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Creative Career Path

The Two Way Mirror2009.06.03

    Imagine if your computer screen was a two-way mirror, enabling you to see your own reflection, but also allowing anyone else on the Internet to look at you. Thanks to the power of search engines and social media, this image is close to how it is.


    It is increasingly difficult to close the curtains on your digital identity. However, unless you have a good reason to travel incognito, it is probably to your advantage to be proactive in establishing your personal brand.


    William Arruda in Career Distinction defines personal branding as your GQ (Google Quotient), the degree to which your name exists and is recognized in a positive way on Google. There is an easy way to find out. It is called the Online ID Calculator. It only takes a few minutes, but follow the instructions carefully, and the software will calculate how distinct your identity is online.


    Answer the questions and you get the results in the form of a graph, which plots your position in terms of both volume and relevance. The graph will tell you if you are digitally dissed, dabbling, disastrous, or distinct.


    This can be an important thing to monitor, even if it is only a snapshot of where you are now. Regardless of where you appear on the graph, what ultimately determines your personal brand is where you appear in the minds of your target audience.


    Unless you have devoted time to intentionally establishing your online identity, chances are that it is less than distinct. If you want to do better in your career or business, a distinct online identity gives you a definite advantage.


    Recruiters and prospective employers look online in such places as Linkedin and Facebook to find attractive candidates, and to weed out the less desirable. There are dozens of Social Networking sites where you can post and polish your online profile, photos, videos, comments, and actively participate in an online community.


    A virtual identity is not a substitute for real world relationships, credibility, or character, but it can put your identity in the spotlight. Don’t assume that people will automatically notice and appreciate your finer points if you don’t demonstrate them.


    Your online identity can put forth your point of view or demonstrate your expertise even while you sleep. How much control do you have over this? Almost as much as you want! It is much easier if you break it down to the basic elements. Consider these questions.


    Are you a member of one or more Social Media sites, or do you stay at home?

    Do you have a blog or a website, or is your e-mail your only online address?

    Does your online profile reflect who you really are and want to be, or is boring blah blah?

    Are your online photos professional and attractive, or does your mug shot scare people away?

    Does your online presence show signs of life, or is it more like a digital fossil?

    Are you investing in technology and coaching for your online presence, or do you think you can go places without it?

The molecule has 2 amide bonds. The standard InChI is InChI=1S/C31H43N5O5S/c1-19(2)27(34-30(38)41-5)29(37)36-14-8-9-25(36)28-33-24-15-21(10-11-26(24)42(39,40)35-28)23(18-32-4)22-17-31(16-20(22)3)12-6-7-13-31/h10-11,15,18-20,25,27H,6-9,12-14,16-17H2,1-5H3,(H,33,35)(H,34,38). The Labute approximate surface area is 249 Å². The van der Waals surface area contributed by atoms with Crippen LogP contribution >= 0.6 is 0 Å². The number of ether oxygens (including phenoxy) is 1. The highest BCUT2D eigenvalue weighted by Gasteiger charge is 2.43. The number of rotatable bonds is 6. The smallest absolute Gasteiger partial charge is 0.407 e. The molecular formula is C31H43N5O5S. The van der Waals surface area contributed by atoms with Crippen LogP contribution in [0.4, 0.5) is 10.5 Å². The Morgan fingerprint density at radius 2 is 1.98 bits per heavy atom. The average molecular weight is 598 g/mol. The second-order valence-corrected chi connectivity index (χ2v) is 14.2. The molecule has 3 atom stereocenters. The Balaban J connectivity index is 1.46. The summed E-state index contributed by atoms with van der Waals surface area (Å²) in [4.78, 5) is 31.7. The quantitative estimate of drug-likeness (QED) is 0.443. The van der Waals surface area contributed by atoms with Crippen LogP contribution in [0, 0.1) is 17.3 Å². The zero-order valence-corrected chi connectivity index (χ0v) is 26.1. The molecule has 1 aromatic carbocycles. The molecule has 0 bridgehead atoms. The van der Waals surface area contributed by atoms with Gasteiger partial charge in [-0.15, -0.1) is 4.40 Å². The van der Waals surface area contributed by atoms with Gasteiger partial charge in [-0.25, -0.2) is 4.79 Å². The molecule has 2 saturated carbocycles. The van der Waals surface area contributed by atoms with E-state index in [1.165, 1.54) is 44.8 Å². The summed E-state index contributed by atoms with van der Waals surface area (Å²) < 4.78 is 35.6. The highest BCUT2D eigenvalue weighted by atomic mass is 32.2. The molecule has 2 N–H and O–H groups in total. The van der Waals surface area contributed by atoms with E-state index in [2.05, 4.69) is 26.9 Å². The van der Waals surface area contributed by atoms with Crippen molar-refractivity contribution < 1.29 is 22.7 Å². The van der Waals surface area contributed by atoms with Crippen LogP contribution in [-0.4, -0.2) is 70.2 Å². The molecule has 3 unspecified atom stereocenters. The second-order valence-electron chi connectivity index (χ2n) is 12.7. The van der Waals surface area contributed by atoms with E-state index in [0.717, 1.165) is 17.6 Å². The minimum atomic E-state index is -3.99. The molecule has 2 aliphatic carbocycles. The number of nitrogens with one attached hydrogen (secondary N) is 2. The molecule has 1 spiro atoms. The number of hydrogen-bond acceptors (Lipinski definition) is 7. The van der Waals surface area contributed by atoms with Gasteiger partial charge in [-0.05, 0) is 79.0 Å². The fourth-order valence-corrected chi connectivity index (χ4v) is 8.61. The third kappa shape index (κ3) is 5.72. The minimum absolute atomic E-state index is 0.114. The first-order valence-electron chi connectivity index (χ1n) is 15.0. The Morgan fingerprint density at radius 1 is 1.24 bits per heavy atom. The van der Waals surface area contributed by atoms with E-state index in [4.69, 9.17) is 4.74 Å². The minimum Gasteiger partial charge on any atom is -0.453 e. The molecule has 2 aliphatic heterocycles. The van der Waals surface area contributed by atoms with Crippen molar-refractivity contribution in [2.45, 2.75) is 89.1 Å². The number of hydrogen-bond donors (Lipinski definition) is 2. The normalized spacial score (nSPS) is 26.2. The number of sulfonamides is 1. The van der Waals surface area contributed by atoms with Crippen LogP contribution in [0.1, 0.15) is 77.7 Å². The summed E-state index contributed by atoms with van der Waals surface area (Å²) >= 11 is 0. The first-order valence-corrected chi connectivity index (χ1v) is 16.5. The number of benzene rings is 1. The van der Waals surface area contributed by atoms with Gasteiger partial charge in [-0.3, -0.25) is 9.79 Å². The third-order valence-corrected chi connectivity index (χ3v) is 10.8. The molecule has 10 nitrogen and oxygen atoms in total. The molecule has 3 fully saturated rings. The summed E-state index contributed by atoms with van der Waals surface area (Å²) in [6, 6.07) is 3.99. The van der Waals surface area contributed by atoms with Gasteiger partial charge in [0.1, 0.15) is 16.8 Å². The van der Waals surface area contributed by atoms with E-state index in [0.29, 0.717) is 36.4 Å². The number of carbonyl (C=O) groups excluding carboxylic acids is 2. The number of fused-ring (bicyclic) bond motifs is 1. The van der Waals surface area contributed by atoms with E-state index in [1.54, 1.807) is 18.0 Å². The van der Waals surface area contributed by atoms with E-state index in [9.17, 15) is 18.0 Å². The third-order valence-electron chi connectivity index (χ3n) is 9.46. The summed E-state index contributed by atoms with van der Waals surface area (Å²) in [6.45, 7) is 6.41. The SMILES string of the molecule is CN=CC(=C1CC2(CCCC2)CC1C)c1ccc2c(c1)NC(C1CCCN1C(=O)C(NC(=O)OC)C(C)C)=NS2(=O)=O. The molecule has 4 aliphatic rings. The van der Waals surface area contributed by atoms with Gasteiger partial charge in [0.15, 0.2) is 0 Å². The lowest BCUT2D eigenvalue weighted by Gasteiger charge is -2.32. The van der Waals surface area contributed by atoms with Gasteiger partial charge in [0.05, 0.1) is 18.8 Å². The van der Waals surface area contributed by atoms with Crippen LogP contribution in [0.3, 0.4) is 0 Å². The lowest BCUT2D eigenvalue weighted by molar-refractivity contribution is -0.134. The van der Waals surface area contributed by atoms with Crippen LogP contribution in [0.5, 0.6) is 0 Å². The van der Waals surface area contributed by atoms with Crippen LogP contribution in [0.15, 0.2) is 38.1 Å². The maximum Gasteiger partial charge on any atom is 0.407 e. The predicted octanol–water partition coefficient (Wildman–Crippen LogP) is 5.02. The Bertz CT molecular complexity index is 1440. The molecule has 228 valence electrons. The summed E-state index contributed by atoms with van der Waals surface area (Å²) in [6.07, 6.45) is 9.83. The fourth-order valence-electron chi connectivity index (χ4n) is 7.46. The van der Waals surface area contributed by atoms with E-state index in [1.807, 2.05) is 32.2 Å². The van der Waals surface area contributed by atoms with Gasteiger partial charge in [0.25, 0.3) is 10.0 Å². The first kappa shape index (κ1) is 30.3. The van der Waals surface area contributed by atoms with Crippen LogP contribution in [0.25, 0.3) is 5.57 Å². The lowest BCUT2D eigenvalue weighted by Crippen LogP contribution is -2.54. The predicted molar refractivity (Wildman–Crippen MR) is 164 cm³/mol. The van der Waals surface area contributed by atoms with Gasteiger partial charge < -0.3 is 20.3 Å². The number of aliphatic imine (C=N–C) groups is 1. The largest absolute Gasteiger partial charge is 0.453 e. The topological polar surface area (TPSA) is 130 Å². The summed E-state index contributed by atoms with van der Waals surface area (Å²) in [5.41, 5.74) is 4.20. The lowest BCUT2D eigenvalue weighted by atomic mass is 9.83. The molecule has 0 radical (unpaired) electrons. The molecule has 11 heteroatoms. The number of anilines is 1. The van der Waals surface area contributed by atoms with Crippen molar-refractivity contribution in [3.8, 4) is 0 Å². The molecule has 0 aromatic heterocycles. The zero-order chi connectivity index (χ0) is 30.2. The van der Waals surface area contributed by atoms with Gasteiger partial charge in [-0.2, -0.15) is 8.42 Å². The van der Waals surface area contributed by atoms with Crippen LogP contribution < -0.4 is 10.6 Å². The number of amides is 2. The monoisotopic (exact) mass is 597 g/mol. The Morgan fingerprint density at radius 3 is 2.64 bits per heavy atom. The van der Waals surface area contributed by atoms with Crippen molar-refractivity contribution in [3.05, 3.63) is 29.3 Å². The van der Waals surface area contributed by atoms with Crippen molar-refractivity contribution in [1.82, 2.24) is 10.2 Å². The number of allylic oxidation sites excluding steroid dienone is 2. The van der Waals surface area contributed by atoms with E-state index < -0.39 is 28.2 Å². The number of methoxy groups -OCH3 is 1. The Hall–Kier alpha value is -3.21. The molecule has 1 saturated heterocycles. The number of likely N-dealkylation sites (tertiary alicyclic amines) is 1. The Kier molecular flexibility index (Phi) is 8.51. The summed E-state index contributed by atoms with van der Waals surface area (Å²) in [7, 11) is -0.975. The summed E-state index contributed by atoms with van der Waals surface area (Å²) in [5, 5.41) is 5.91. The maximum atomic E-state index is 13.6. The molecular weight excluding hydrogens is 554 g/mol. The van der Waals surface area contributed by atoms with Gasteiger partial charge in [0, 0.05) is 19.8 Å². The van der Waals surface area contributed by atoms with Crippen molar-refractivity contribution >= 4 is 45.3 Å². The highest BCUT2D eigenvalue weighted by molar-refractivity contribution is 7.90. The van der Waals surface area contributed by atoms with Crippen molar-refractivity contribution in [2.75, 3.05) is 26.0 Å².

Do you have a system for easily updating your online presence, or is it more hit and miss?

    Can you be yourself online and still be professional and presentable, or is it more like shadows without substance?


    You may ask if all of this is really necessary. Social Media and personal branding appeared on the scene just a few short years ago. Didn’t the world get along fine without it before? Perhaps you can do just as well relying on traditional personal qualities such as reputation, experience, and credentials. It may change your perspective if you see that personal branding has not replaced these elements but enhanced them.


    Traditional networking takes time and energy. Traditional media is difficult to access and control. Traditional marketing is expensive and unpredictable. The biggest problem with traditional approaches to personal branding is that it is costly and ephemeral. The traditional way is a bit like talking into the wind. It leaves too faint an impression to be noticed.


    Technology has made it much easier to produce your personal brand, and lowered the cost! Mobility and ease of access have shifted our awareness in favor of Social Media. With more people getting active online, you need to take active steps to ensure that your voice does not fade into the crowd noise.


    The good news is that many of the things which helped you earn a solid reputation are just as valid as before. With a little help from technology, you can still deliver value, keep your promises, and make a contribution, while letting the rest of the world know about it.


    On the Internet we look at ourselves through a two-way mirror. There has never been a better opportunity to engage a larger audience and establish your expertise.


    William Reed

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    Article Writer

    William Reed

    William Reed is a renowned author-speaker who coaches physical finesse and flexible focus for a creative career path. A certified Master Trainer in Guerrilla Marketing and 7th-dan in Aikido, he combines practical wisdom of East and West to help you learn personal branding at the Entrepreneurs Creative Edge.

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